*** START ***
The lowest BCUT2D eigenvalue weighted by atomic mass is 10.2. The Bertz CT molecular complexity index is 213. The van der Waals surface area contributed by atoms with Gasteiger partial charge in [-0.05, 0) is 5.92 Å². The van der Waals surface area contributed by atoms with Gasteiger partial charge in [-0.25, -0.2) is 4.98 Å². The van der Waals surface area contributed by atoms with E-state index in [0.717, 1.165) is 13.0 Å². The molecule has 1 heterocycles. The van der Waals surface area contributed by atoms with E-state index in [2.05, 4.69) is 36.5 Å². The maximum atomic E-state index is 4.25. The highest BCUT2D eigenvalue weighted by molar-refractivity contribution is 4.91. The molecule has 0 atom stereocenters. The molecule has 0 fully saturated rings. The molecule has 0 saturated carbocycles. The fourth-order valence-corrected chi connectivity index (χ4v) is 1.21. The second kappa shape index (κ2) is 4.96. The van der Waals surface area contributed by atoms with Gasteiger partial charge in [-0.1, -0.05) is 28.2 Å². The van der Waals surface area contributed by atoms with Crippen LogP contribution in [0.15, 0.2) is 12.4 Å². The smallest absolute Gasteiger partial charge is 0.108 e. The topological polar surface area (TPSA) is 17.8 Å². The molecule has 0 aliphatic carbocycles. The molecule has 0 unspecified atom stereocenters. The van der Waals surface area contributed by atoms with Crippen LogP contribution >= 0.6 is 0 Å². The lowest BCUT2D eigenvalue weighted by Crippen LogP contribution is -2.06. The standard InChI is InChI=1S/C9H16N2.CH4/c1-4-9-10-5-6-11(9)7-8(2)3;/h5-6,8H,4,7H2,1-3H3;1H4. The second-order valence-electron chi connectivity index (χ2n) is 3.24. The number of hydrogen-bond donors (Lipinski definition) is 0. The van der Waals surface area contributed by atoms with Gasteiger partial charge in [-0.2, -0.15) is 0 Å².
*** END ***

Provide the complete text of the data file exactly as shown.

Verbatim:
The lowest BCUT2D eigenvalue weighted by atomic mass is 10.2. The Bertz CT molecular complexity index is 213. The van der Waals surface area contributed by atoms with Gasteiger partial charge in [-0.05, 0) is 5.92 Å². The van der Waals surface area contributed by atoms with Gasteiger partial charge in [-0.25, -0.2) is 4.98 Å². The van der Waals surface area contributed by atoms with E-state index in [0.717, 1.165) is 13.0 Å². The molecule has 1 heterocycles. The van der Waals surface area contributed by atoms with E-state index in [2.05, 4.69) is 36.5 Å². The maximum atomic E-state index is 4.25. The highest BCUT2D eigenvalue weighted by molar-refractivity contribution is 4.91. The molecule has 0 atom stereocenters. The molecule has 0 fully saturated rings. The molecule has 0 saturated carbocycles. The fourth-order valence-corrected chi connectivity index (χ4v) is 1.21. The second kappa shape index (κ2) is 4.96. The van der Waals surface area contributed by atoms with Gasteiger partial charge in [-0.1, -0.05) is 28.2 Å². The van der Waals surface area contributed by atoms with Crippen LogP contribution in [0.15, 0.2) is 12.4 Å². The smallest absolute Gasteiger partial charge is 0.108 e. The topological polar surface area (TPSA) is 17.8 Å². The molecule has 0 aliphatic carbocycles. The molecule has 0 unspecified atom stereocenters. The van der Waals surface area contributed by atoms with Crippen LogP contribution >= 0.6 is 0 Å². The lowest BCUT2D eigenvalue weighted by Crippen LogP contribution is -2.06. The standard InChI is InChI=1S/C9H16N2.CH4/c1-4-9-10-5-6-11(9)7-8(2)3;/h5-6,8H,4,7H2,1-3H3;1H4. The second-order valence-electron chi connectivity index (χ2n) is 3.24. The number of hydrogen-bond donors (Lipinski definition) is 0. The van der Waals surface area contributed by atoms with Gasteiger partial charge in [-0.2, -0.15) is 0 Å².